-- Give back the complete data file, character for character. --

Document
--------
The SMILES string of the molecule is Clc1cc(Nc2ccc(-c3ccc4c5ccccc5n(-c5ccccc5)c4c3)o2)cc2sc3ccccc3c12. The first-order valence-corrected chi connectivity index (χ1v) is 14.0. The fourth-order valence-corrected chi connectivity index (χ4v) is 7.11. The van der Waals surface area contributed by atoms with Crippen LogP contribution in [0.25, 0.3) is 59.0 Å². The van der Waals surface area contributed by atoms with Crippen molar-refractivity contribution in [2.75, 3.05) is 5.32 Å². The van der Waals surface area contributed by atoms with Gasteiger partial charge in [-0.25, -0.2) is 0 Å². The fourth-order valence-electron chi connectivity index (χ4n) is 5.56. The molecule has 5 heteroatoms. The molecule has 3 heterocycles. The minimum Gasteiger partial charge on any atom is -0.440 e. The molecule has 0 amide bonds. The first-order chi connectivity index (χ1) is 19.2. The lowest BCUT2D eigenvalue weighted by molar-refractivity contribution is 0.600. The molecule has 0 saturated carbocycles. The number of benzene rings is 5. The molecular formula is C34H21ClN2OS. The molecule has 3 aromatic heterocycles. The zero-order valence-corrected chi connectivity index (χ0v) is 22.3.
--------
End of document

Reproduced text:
The SMILES string of the molecule is Clc1cc(Nc2ccc(-c3ccc4c5ccccc5n(-c5ccccc5)c4c3)o2)cc2sc3ccccc3c12. The first-order valence-corrected chi connectivity index (χ1v) is 14.0. The fourth-order valence-corrected chi connectivity index (χ4v) is 7.11. The van der Waals surface area contributed by atoms with Crippen LogP contribution in [0.25, 0.3) is 59.0 Å². The van der Waals surface area contributed by atoms with Crippen molar-refractivity contribution in [2.75, 3.05) is 5.32 Å². The van der Waals surface area contributed by atoms with Gasteiger partial charge in [-0.25, -0.2) is 0 Å². The fourth-order valence-electron chi connectivity index (χ4n) is 5.56. The molecule has 5 heteroatoms. The molecule has 3 heterocycles. The minimum Gasteiger partial charge on any atom is -0.440 e. The molecule has 0 amide bonds. The first-order chi connectivity index (χ1) is 19.2. The lowest BCUT2D eigenvalue weighted by molar-refractivity contribution is 0.600. The molecule has 0 saturated carbocycles. The number of benzene rings is 5. The molecular formula is C34H21ClN2OS. The molecule has 3 aromatic heterocycles. The zero-order valence-corrected chi connectivity index (χ0v) is 22.3.